Scheft commented on the challenges of surrounding yourself with the right staff when opening a new place: "the art is not only in the bread making, but also in fostering freedom of creativity in your employees." The retention rate of a well trained staff at Scheft's bakeries/cafes is high due to this very philosophy. He introduced me to the manager at Breads Bakery and a pastry chef who was working on gigantic heart shaped Valentine's Day, what looked like, Linzer marzipan cookies. Both are trusted employees he brought with him from Breads Bakery in Israel, to help him open and run Breads Bakery in the US.
Scheft adding honey to oat bread dough
While getting a behind the scenes look at Breads Bakery, Scheft was working on a new oat honey bread inspired by tastes and aromas of his childhood and Danish roots. The base to this bread was an oat porridge. His movements in the kitchen were so intuitive and fluid. His baking came with such ease. Only the confidence that a wealth of experience can permit. The new oat honey dough was so supple, I can only imagine the flavor and texture baked right out of the oven a few hours later.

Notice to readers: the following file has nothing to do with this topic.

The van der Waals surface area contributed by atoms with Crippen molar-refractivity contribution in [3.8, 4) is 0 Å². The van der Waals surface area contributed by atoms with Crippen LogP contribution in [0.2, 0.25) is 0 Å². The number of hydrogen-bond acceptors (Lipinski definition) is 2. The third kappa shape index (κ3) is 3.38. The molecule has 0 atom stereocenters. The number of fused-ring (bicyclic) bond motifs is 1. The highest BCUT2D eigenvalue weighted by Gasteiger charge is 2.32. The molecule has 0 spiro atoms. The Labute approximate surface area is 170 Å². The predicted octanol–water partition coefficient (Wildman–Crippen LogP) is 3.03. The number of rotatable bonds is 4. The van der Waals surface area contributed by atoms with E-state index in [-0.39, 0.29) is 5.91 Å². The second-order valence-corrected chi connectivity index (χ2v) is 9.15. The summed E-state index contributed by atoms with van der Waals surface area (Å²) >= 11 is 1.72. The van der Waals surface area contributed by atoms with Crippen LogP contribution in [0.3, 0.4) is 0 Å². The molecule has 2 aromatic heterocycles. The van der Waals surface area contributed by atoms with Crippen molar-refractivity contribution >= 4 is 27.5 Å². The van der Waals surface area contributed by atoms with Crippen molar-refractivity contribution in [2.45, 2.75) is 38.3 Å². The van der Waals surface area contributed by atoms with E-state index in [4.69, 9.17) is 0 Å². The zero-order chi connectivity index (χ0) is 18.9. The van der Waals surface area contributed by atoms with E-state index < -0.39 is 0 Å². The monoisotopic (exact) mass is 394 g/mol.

When I asked the very personable Peleg about plans for an expansion to DC (a girl can hope), he responded: "I love DC, Bethesda and the neighborhoods in the area, but not in the plans for now." Peleg stayed mum about a second location of this NYC meets TLV bakery/cafe in a neighborhood nearby in Manhattan. I bet there is more to come from this Peleg-Scheft Israeli duo, in addition to the translated into English Breads Bakery cookbook edition, so stay tuned.
Meanwhile, I can imagine the many kindergartners that marched in and out of Breads Bakery on a field trip since my last visit there. With snow melting from the soles of their little feet and plastic caps on. In anticipation of seeing how bread is made. Getting a glimpse just as we did behind the scenes.

Breads Bakery
18 East 16th St.
Union Square, NYC
212-633-2253
Photo by Dan Lev
Challah 
by Uri Scheft Breads Bakery
Quantity: 3 Challahs

Ingredients for Dough:
6 cups (800 grams) sifted white wheat flour
¼ cup (60 grams) sunflower seed oil, corn oil or melted butter
2 eggs
1 ½ cups (320 grams) water
6 tbsp (80 grams) sugar
3 tbsp 30 grams) fresh yeast
1 tbsp (12 grams) salt

Ingredients for Glazing:
1 egg, beaten
Sesame and poppy seeds

Dough Preparation (approximately 15 minutes)
Pour water into kneading bowl and crumble yeast into the water
Add these ingredients in following order: flour, eggs, sugar, salt, oil